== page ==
After living in California on the San Andreas fault, I never realized how many people did not know how dangerous it was and all of the misconceptions people had about the fault. Before I started taking geology classes, I was definitely one of those people. I knew that it was there, but I really did not know much about it. I didn’t know the risks … Continue reading A Beautiful Place with a Frightening Reality
On June 13th we returned to the Cape Akrotiri lighthouse where we first looked at the domes that formed the Akrotiri peninsula. This time, Lisa wanted to show us the most massive block she’s ever seen. A block is a solidified rock that is thrown up into the air during an eruption, and can be any shape. This blocks shape was gigantic.
We walked down the slope behind the Akrotiri lighthouse. Lisa pointed out the thin layer of pumice from Phase 1 of the eruption which consisted of pumice fall. On top of Phase 1 was the white lapilli and ash beds of Phase 2 that were deposited as a result of pyroclastic surges. Pyroclastic surges are turbulent clouds of ash and lapilli and lithic fragments that tumble across the landscape outward from the vent depositing the material according to density. Lithic fragments are usually deposited together in a pyroclastic surge because of their density. The giant block Lisa brought us down there to see was obviously too large to be carried by a pyroclastic surge. It wasn’t even close to the size of the lithic fragments carried by the surge. So how did it get there?
As we arrived in Santorini, I wondered how this island was created. How did this island become this unique and geologically complex crescent shape? So, as a person who needs their questions answered, I investigated this topic, and the results were more than satisfying. From just a few limestone and metamorphic hills to massive caldera-forming eruptions, Santorini definitely had a more complex history than I … Continue reading How it’s Made: The Formation of Santorini
Volcanoes are exposed all over the islands of Santorini. Do these volcanoes act the same way or do they all behave differently? What makes them different from each other? What styles of eruption do these volcanoes have? Read more to discover how each volcano is its own piping hot mess! Continue reading “Volcanoes: A Piping Hot Mess”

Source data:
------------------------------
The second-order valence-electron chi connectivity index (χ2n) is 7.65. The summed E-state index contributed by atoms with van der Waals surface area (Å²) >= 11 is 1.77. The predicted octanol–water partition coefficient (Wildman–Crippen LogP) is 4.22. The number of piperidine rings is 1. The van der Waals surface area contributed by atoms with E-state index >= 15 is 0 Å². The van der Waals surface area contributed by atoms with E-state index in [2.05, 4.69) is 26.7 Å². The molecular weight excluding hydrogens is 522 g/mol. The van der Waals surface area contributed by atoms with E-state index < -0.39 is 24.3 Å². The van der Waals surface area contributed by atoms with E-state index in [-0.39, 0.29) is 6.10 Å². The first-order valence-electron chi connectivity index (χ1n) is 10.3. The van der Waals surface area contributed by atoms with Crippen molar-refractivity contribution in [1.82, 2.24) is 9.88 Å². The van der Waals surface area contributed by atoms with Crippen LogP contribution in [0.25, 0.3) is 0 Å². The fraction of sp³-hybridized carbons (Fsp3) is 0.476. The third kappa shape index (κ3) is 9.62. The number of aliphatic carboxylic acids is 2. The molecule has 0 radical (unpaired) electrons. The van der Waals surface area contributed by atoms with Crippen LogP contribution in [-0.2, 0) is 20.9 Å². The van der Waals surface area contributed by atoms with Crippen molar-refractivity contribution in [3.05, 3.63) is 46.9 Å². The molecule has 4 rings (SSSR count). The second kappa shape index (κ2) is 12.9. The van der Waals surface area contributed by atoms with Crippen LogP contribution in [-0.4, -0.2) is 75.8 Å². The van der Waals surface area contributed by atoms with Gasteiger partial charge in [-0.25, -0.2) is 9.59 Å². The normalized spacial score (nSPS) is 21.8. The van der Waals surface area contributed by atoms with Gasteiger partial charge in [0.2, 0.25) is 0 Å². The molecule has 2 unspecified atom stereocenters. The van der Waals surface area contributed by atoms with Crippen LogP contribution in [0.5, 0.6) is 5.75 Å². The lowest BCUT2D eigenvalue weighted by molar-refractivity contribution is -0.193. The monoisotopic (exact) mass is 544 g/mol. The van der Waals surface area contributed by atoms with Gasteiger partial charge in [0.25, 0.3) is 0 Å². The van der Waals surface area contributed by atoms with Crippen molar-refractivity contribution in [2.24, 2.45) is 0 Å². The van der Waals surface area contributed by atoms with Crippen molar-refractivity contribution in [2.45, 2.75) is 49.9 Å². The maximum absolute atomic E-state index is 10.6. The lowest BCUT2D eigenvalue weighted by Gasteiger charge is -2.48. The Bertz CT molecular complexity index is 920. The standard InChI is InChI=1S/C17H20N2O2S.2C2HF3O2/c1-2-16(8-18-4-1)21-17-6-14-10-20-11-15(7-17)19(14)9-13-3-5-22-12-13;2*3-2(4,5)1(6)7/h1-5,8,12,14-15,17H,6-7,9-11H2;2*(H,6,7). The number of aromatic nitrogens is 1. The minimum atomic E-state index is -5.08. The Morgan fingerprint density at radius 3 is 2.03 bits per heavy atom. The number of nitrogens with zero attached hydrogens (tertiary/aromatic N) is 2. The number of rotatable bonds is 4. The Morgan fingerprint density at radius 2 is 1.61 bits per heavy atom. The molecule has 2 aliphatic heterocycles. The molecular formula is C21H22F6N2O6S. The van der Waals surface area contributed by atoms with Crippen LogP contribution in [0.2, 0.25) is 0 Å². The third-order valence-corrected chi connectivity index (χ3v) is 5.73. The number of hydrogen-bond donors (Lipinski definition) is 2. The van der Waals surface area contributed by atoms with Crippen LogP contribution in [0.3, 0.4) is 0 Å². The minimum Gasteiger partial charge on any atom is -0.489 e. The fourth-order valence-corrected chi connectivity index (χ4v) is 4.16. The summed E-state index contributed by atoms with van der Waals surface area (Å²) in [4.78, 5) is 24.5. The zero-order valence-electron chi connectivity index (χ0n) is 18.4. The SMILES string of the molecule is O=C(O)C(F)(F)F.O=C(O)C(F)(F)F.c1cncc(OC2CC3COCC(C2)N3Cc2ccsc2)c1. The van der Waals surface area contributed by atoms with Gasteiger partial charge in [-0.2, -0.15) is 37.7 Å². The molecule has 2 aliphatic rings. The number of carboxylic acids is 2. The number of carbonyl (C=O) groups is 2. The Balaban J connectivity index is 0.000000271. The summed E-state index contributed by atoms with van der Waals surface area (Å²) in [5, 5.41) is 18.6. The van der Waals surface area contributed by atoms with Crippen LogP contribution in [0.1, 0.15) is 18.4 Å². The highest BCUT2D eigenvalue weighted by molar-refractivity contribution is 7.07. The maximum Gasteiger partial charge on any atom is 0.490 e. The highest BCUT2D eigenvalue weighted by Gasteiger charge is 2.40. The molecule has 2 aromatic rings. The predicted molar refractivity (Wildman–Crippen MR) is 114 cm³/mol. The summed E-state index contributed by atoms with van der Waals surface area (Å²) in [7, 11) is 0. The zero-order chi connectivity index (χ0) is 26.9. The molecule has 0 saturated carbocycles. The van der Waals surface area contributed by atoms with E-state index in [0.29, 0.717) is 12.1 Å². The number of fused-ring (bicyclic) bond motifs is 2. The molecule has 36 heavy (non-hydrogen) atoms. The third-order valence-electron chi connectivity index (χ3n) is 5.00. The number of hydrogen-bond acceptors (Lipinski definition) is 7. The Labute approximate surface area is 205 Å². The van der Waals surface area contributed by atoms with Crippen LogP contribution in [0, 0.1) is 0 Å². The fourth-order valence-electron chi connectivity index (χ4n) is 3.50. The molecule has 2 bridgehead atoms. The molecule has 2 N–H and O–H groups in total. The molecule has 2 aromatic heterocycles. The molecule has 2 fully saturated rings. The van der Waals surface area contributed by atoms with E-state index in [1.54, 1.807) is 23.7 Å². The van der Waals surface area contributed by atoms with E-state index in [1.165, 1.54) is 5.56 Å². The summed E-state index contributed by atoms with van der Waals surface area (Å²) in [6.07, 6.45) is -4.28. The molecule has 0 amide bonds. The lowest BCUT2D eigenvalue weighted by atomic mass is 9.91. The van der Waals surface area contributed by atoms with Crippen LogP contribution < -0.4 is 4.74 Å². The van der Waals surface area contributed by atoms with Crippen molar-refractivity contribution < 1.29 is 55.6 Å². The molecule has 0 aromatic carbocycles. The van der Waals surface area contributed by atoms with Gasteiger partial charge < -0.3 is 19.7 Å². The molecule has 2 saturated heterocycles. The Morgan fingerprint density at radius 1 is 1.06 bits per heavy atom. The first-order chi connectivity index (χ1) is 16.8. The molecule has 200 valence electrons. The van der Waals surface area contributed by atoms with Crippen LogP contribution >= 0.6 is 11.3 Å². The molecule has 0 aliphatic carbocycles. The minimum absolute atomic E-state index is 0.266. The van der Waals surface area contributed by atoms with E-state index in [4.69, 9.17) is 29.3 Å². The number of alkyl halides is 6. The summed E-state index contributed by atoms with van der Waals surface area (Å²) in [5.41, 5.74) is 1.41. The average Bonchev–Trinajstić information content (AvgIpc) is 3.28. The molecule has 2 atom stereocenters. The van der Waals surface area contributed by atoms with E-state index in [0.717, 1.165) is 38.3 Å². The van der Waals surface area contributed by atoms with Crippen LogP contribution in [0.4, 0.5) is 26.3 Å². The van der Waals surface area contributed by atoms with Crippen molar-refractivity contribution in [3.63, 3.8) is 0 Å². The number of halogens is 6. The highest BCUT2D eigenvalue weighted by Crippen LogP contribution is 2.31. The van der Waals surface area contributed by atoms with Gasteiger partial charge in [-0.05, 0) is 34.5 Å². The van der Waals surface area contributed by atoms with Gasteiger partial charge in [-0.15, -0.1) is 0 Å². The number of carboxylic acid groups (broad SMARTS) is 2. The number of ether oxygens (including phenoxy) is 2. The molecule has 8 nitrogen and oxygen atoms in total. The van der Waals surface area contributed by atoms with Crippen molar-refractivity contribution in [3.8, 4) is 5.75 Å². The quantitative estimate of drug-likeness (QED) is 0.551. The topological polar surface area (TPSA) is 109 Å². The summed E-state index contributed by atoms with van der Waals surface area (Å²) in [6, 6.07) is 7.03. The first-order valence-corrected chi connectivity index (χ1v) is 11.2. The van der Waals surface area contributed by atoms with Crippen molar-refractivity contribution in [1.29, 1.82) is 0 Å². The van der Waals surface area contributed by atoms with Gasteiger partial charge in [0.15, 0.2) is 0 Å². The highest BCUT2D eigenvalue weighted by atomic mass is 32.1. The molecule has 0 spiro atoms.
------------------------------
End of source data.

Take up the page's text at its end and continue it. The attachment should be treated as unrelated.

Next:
The Peresteria composite cone once stood high on the horizon of the Aegean. It was a prominent feature on the landscape and graced the stratosphere with its peak. Peresteria was the first subaerial volcanic feature to appear in the northern part of Thera on a major fault system known as the Colombo Line. Since its construction, it has been blown up by four caldera forming eruptions, and covered by numerous lava flows. In its exposed interior, Peresteria shows the geologic history of the island and holds the key to Santorini’s complex past.
Continue reading “The Complex History of Santorini’s Early Caldera Complex”
When I was thirteen I visited the coastal Alaskan town of Yakutat for a photography trip with my dad. On the beach there were signs to look out for wash up items on the beach from the 2011 Japan tsunami, some of the items included dolls, soccer balls and a lot of trash. I was shocked to see these items on a beach in Alaska when the tsunami occurred over 4000 miles away. This was my first and only experience with a tsunami. Six years later I came here to Greece and learned about the tsunami from the Minoan eruption and my curiosity was piqued again.
Our first day of class on Santorini was nerve wracking for me. I had no clue what information Professor Skinner would be telling us, how fast paced the class would be, or what knowledge I would have to remember from when I took Geologic Disasters two semesters ago. It helped to see that everyone was in the same position I was in, all nerves with a slight bit of excitement for the unknown information.
Why not create something beautiful out of a catastrophe? In Santorini, it is easy to find many structures built out of the destruction from the Minoan eruption. I have personally witnessed some of the techniques employed to create these domiciles. Through the build up of pumice and ash as results of the volcanic eruption, inhabitants of the island have taken advantage of what they have been given.
Continue reading “Living in the Walls of the Past”
The ancient Minoan city of Akrotiri was an outpost of Crete, and existed on an active caldera. Inevitably the massive volcano erupted causing worldwide effects. China experienced extreme climate change, and pumice was found in places as far away as the Nile and Israel. The effects on the volcanic island were incredibly powerful, and completely buried Akrotiri in copious amounts of ash. Today the ash and pumice on Santorini is measured to be 60 meters at its thickest, and led to the island being uninhabited for approximately 200 years following the eruption (1).